In October of 2017, we surveyed the market and compiled what appeared to be the Top 5 Hotel Tech Trends To Expect In 2018. You would think that only a few years ago our hotel tech predictions of what would be common by 2020 would be pretty spot-on, right? Well, Henry Ford famously predicted in 1940 that a combination of airplane and motorcar would be coming in the near future too. Turns out there might be some parallels between the automotive and hospitality industries.
Smart Hotel Rooms
Our first prediction was that smart hotel rooms would become a significant trend among large hotel brands that already had adopted mobile keyless entry. Adding lighting, entertainment and temperature controls to their digital guest experience seemed likely to be the next major focus. And when you consider the significant cost savings, environmental benefits and guest satisfaction potential it still seems like a good call – but it’s clear the investment or complexity of making guestrooms ‘smart’ has prevented rapid adoption. So will it happen in 2020? Our guess is that brands will continue to evolve guestrooms towards this vision but it will be a few more years before it becomes a common experience to stay in a room where the controls are in the palm of your hand.
OK, this one was a clear miss. In 2017, there were a host of companies presenting compelling business cases for hotels to embrace VR to help sell conference and meeting space, large group bookings, etc. This one hit the skids when it couldn’t move beyond the conveyance challenge. When faced with either a really uncomfortable (but cheap) cardboard headset or a bulky expensive headset, meeting planners opted for ‘neither’. The concept of virtual reality is solid and easy to see the potential benefit of, but the execution at scale has proven to be allusive so far.
AI & Voice Search
At least we got this one right. AI and voice search (aka Alexa, Siri, Google or Cortana) have taken off in hotels around the country with every major hotel brand either conducting trials or doing full-scale implementations. Both applications have been a major hit in consumer homes – and the transition to the hotel room has proven to have its’ challenges but those seem to have been overcome. There’s no question that AI and voice search will become a standard guest experience going forward.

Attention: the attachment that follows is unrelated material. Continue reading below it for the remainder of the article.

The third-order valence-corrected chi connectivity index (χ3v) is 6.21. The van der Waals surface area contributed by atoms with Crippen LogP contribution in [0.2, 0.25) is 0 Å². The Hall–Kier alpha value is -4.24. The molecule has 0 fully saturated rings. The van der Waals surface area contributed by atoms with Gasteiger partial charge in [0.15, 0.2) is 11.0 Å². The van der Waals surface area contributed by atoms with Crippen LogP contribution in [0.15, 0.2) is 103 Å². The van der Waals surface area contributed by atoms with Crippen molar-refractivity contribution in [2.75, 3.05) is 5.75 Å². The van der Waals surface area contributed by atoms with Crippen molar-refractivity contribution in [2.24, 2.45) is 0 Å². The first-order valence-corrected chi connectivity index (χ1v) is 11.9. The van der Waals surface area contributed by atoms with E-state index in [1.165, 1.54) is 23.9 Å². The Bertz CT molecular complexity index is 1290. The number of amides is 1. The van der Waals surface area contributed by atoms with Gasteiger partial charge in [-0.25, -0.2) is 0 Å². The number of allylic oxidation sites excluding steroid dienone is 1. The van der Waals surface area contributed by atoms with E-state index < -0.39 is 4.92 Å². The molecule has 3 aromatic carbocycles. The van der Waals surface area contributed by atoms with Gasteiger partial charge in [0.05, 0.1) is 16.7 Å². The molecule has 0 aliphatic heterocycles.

We got this one right too – sort of. Companies like Alice and Nuvola that provide more effective communication solutions for back-of-house functions within hotels have seen rapid adoption in the past few years. Expedia has invested millions in the Alice platform as a sign of confidence that housekeeping tech is a trend who’s time has come.
So another miss with this one. Back in 2017, seeing robots behind the front desk in Chinese hotels and little R2D2-like butler robots rolling around tradeshow floors seemed like these things would take the industry by storm. Until they didn’t. And a lot of them got fired for poor performance. In 2020, seeing a little roaming robot in the occasional branded hotel is at best a novelty. Something you call the front desk to send a toothbrush up in just to see it show up at your door for fun. A far cry from anything ordinary or expected to find in a hotel. And with 20/20 hindsight, we’re not sure that’s gonna change anytime soon either.
The hotel industry has never been considered an early adopter of technology. Almost by definition, hoteliers are very cautious, conservative and risk-averse people. Which translates into a long adoption cycle for any new hotel technology. Mobile key is a great example. While finally considered to be mainstream in 2020, keyless entry has been around in hotels for over a decade. Perhaps tech like VR and robots will eventually catch fire in hotels and we’ll see general adoption in the coming decade. One thing is for certain – travelers increasingly expect to see technology they use daily at home and work present in hotels – and it will be the gain (or loss) of marketshare that propels hoteliers to lean forward on new technology in 2020.